The alternative embodiment of the invention shown in FIG. 3 is designed for edgers that have the blade on the right side of the edger when facing the edger from the rear. (see FIG. 5). The embodiment of FIG. 3 is formed from steel 13 of FIG. 2 by bending each part of strip 13 in the direction opposite that described for forming blade 11. Thus, first tab 67 is bent downward about axis E by an angle of 90°; second tab 73 is bent downward about axis F by an angle of 90°; first hoe 65 is bent downward about axis D by an angle of 32°; second hoe 71 is bent downward about axis C by an angle of 32°; first portion 59 is bent upward about axis A by an angle of 90°; and second portion 61 is bent upward about axis B by an angle of 45°. This latter bending forms blade 211 shown in FIG. 3 and having hub 257, first arm 263, second arm 269, first hoe 265 having first hoe face 266, second hoe 271 having second hoe face (not shown), first tab 267, second tab 273, and shaft hole 55.
FIG. 6 illustrates the method of installing the preferred embodiment of the invention on a standard gasoline-powered edger 80 shown in FIG. 4. Annular spacer 301 is inserted over shaft 303 of edger 305 and against annular shoulder 307 of shaft 303. Blade 111 is then placed onto shaft 303 and against spacer 301 by means of shaft hole 55 such that first and second tabs 167 and 173 face inward (away from end 309 of shaft 303). Flat washer 311 is then placed onto shaft 303 and against hub 157 of blade 111. Blade 111 together with spacer 301 and washer 311, are secured in position by nut 313 which is threaded tightly onto shaft 303.
Annular spacer 301, designed primarily to position blade 111 and washer 311 toward end 309 of shaft 303 so nut 313 can be tightened against washer 311 on the threaded portion of shaft 303, is optional. Wrap-around 401, shown in FIG. 7, may be used to reduce slippage of blade 111 on shaft 303. Wrap-around 401, having length L of 21/2 inches, can be placed on shaft 303 between nut 313 and washer 311 such that end tabs 403 and 405 fit around the side edges of hub 157 of blade 111.
Blade 211 of FIG. 3 is installed in similar fashion on an edger 90 shown in FIG. 5.
Operation of the edger with the article of the present invention installed is similar to operation of the edger with a standard flat blade. As shown in FIG. 4, rotating shaft 303 of edger 80 is lowered until first and second hoes 165 and 171 dig into the ground to the desired depth. The actual digging process is shown in detail in FIG. 8 wherein lead edge 191 of first hoe 165 cuts into the surface of the ground thus breaking up the dirt. End edge 121 then scrapes the surface of the ground and dirt 801 is forced along the hoe face to the junction 193 of the hoe face and the tab portion and pulled along by first tab 167. As each hoe alternately scrapes the surface of the ground, a portion of dirt is lifted by the hoe and thrown in the direction indicated by arrow M. By pushing edger 80 forward, trough 82 is dug. The cutting action of the end edges and tabs of the blade is such that trough 82 is free of weeds and grass.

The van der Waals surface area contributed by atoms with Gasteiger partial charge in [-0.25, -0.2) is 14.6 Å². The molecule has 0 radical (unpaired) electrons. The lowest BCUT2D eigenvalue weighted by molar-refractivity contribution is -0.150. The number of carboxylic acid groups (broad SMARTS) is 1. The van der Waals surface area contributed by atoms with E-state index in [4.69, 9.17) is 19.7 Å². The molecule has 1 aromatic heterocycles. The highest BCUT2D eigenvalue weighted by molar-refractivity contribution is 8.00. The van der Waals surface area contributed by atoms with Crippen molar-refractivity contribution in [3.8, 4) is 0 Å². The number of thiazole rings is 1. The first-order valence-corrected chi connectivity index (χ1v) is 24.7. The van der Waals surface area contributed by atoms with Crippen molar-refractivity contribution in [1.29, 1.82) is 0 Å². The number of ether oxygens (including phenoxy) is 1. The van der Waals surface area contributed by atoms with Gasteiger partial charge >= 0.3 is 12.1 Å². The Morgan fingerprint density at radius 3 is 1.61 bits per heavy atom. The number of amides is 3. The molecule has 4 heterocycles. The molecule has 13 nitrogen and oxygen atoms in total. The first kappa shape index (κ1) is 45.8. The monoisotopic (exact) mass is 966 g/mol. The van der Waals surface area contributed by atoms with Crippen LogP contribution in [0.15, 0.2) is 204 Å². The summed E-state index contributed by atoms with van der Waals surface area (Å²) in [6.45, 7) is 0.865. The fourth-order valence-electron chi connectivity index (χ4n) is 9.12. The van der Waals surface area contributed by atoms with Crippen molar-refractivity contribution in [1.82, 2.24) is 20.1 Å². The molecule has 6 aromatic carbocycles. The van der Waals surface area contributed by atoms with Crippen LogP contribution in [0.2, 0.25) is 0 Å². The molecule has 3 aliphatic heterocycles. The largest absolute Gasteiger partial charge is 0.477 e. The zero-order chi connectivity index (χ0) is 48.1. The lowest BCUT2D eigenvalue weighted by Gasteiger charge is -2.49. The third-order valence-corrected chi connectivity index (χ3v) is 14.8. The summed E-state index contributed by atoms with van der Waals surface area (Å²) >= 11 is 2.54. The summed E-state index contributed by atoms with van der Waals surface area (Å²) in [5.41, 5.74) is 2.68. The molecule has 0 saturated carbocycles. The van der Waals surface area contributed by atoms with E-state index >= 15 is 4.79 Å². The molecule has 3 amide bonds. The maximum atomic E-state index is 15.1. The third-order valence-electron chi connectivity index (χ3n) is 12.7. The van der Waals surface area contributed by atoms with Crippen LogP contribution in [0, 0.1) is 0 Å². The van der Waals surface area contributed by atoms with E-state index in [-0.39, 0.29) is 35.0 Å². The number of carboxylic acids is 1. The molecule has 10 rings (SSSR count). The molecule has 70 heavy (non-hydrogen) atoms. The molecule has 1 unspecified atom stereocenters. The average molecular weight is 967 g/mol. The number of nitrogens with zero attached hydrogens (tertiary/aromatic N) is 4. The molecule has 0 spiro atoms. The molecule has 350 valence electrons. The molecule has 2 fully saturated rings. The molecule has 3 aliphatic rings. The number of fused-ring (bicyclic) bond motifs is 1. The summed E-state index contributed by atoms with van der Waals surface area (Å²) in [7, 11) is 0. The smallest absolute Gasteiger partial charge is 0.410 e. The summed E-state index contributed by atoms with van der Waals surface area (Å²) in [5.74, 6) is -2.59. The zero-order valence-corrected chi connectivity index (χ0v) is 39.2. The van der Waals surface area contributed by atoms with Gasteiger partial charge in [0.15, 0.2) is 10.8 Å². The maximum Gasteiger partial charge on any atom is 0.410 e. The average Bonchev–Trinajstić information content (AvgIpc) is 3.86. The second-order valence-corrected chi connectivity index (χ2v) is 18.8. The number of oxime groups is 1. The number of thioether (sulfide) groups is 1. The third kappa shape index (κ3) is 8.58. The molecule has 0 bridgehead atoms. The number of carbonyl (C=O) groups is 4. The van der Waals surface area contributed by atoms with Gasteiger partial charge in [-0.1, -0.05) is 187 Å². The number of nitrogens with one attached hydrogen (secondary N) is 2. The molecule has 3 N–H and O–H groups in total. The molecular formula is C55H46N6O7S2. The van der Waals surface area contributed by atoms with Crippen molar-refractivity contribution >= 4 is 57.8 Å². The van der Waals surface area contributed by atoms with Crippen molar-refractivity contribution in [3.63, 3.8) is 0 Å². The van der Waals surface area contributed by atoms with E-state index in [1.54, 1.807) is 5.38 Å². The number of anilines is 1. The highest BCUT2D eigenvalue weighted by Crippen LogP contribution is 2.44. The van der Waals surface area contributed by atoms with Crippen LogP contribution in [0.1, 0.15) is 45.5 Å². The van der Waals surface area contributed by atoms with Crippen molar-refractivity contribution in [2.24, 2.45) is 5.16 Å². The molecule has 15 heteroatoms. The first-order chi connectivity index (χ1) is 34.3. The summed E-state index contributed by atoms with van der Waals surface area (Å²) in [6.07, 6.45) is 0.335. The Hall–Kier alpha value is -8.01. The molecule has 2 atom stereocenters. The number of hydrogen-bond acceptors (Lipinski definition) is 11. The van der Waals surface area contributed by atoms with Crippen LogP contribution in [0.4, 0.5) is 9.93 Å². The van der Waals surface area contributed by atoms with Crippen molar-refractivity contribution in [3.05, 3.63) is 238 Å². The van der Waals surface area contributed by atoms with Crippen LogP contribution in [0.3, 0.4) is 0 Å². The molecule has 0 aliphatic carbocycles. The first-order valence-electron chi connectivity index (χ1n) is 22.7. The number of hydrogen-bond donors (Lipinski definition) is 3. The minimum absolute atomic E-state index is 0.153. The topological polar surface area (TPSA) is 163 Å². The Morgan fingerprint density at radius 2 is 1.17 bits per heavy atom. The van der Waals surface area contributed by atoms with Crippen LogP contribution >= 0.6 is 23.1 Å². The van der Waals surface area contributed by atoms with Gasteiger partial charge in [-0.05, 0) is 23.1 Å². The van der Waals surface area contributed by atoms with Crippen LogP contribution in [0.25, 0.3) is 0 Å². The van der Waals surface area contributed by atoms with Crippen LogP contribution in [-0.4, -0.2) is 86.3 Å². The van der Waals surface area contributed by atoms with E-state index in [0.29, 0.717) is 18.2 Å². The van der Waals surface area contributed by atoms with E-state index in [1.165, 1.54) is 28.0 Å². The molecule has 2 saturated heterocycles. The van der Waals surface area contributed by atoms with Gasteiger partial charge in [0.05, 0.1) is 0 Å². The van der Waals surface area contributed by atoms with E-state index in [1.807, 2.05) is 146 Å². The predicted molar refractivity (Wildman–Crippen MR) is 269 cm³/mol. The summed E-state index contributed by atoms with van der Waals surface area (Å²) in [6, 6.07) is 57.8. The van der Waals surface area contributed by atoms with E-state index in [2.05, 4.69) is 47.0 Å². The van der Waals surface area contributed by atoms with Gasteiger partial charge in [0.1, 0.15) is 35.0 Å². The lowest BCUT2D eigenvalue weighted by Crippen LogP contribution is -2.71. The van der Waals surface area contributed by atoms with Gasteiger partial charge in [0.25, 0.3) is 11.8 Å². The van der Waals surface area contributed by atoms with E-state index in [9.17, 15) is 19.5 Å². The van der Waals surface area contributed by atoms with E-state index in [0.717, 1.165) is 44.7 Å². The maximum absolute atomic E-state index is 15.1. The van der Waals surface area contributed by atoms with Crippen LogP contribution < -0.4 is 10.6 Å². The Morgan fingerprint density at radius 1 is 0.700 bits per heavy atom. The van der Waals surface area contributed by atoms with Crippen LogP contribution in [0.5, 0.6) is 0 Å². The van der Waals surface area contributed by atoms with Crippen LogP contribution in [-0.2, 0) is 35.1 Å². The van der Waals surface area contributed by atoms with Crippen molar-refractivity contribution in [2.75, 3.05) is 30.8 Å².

Operation of edger 90, shown in FIG. 5, is identical to that of edger 80 with the exception that the dirt is thrown in the direction of arrow N, substantially opposite the direction of arrow M.
The preferred embodiment of the present invention has been described in detail sufficient to enable one of ordinary skill in the art to make and perform the same. Modifications and alterations of the preferred embodiment in addition to those described herein and which do not depart from the spirit of the invention will occur to others upon a reading and understanding of the specification and it is our intention to include all such modifications and alterations as part of our invention insofar as they come within the scope of the claims.
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|U.S. Classification||172/15, 56/295, 172/123, 56/256|
|International Classification||A01D34/84, A01B45/00|
|Cooperative Classification||A01B45/00, A01D34/84|
|European Classification||A01D34/84, A01B45/00|